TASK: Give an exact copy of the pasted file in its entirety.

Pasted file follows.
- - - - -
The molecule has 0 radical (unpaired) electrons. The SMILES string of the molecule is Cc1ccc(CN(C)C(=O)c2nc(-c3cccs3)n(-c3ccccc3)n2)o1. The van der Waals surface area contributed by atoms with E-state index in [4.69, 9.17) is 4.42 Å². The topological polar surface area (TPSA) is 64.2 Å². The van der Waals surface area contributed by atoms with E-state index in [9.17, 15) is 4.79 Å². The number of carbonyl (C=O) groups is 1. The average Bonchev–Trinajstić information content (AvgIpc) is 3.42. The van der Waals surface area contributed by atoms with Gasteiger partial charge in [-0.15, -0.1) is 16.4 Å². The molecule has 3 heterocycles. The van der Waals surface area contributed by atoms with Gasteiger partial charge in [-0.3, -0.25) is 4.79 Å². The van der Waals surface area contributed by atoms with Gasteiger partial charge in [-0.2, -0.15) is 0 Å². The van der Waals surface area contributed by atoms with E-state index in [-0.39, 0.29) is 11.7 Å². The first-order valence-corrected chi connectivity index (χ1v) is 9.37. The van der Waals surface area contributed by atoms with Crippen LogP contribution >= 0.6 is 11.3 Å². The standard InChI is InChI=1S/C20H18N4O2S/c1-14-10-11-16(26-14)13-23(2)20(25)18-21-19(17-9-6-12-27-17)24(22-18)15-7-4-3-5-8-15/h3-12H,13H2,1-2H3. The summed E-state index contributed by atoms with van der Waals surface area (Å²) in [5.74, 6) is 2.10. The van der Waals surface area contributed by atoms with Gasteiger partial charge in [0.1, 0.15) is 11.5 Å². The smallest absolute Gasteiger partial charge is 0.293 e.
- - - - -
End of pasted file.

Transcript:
The molecule has 0 radical (unpaired) electrons. The SMILES string of the molecule is Cc1ccc(CN(C)C(=O)c2nc(-c3cccs3)n(-c3ccccc3)n2)o1. The van der Waals surface area contributed by atoms with E-state index in [4.69, 9.17) is 4.42 Å². The topological polar surface area (TPSA) is 64.2 Å². The van der Waals surface area contributed by atoms with E-state index in [9.17, 15) is 4.79 Å². The number of carbonyl (C=O) groups is 1. The average Bonchev–Trinajstić information content (AvgIpc) is 3.42. The van der Waals surface area contributed by atoms with Gasteiger partial charge in [-0.15, -0.1) is 16.4 Å². The molecule has 3 heterocycles. The van der Waals surface area contributed by atoms with Gasteiger partial charge in [-0.3, -0.25) is 4.79 Å². The van der Waals surface area contributed by atoms with Gasteiger partial charge in [-0.2, -0.15) is 0 Å². The van der Waals surface area contributed by atoms with E-state index in [-0.39, 0.29) is 11.7 Å². The first-order valence-corrected chi connectivity index (χ1v) is 9.37. The van der Waals surface area contributed by atoms with Crippen LogP contribution >= 0.6 is 11.3 Å². The standard InChI is InChI=1S/C20H18N4O2S/c1-14-10-11-16(26-14)13-23(2)20(25)18-21-19(17-9-6-12-27-17)24(22-18)15-7-4-3-5-8-15/h3-12H,13H2,1-2H3. The summed E-state index contributed by atoms with van der Waals surface area (Å²) in [5.74, 6) is 2.10. The van der Waals surface area contributed by atoms with Gasteiger partial charge in [0.1, 0.15) is 11.5 Å². The smallest absolute Gasteiger partial charge is 0.293 e.